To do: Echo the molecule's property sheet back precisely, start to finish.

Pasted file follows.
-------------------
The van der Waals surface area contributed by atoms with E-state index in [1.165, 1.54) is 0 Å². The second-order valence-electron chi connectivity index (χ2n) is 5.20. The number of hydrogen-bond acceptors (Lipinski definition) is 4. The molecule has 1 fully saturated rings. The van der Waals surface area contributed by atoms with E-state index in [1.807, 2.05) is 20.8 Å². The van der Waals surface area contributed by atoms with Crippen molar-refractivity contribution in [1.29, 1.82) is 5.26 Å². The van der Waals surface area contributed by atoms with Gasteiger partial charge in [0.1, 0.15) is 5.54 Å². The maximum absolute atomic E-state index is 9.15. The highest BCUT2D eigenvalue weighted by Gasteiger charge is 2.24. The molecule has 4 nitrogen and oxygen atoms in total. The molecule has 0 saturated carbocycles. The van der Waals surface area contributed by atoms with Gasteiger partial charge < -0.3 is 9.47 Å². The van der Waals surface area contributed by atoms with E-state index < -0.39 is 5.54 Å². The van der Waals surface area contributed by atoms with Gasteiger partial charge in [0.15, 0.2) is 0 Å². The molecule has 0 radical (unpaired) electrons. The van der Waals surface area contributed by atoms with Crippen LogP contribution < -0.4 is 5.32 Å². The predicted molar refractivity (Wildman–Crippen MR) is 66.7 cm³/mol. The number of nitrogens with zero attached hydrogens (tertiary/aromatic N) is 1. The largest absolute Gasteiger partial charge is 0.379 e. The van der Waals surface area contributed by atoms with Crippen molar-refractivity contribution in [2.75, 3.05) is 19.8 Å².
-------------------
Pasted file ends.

The van der Waals surface area contributed by atoms with E-state index in [1.165, 1.54) is 0 Å². The second-order valence-electron chi connectivity index (χ2n) is 5.20. The number of hydrogen-bond acceptors (Lipinski definition) is 4. The molecule has 1 fully saturated rings. The van der Waals surface area contributed by atoms with E-state index in [1.807, 2.05) is 20.8 Å². The van der Waals surface area contributed by atoms with Crippen molar-refractivity contribution in [1.29, 1.82) is 5.26 Å². The van der Waals surface area contributed by atoms with Gasteiger partial charge in [0.1, 0.15) is 5.54 Å². The maximum absolute atomic E-state index is 9.15. The highest BCUT2D eigenvalue weighted by Gasteiger charge is 2.24. The molecule has 4 nitrogen and oxygen atoms in total. The molecule has 0 saturated carbocycles. The van der Waals surface area contributed by atoms with Gasteiger partial charge < -0.3 is 9.47 Å². The van der Waals surface area contributed by atoms with E-state index < -0.39 is 5.54 Å². The van der Waals surface area contributed by atoms with Gasteiger partial charge in [0.15, 0.2) is 0 Å². The molecule has 0 radical (unpaired) electrons. The van der Waals surface area contributed by atoms with Crippen LogP contribution < -0.4 is 5.32 Å². The predicted molar refractivity (Wildman–Crippen MR) is 66.7 cm³/mol. The number of nitrogens with zero attached hydrogens (tertiary/aromatic N) is 1. The largest absolute Gasteiger partial charge is 0.379 e. The van der Waals surface area contributed by atoms with Crippen molar-refractivity contribution in [2.75, 3.05) is 19.8 Å².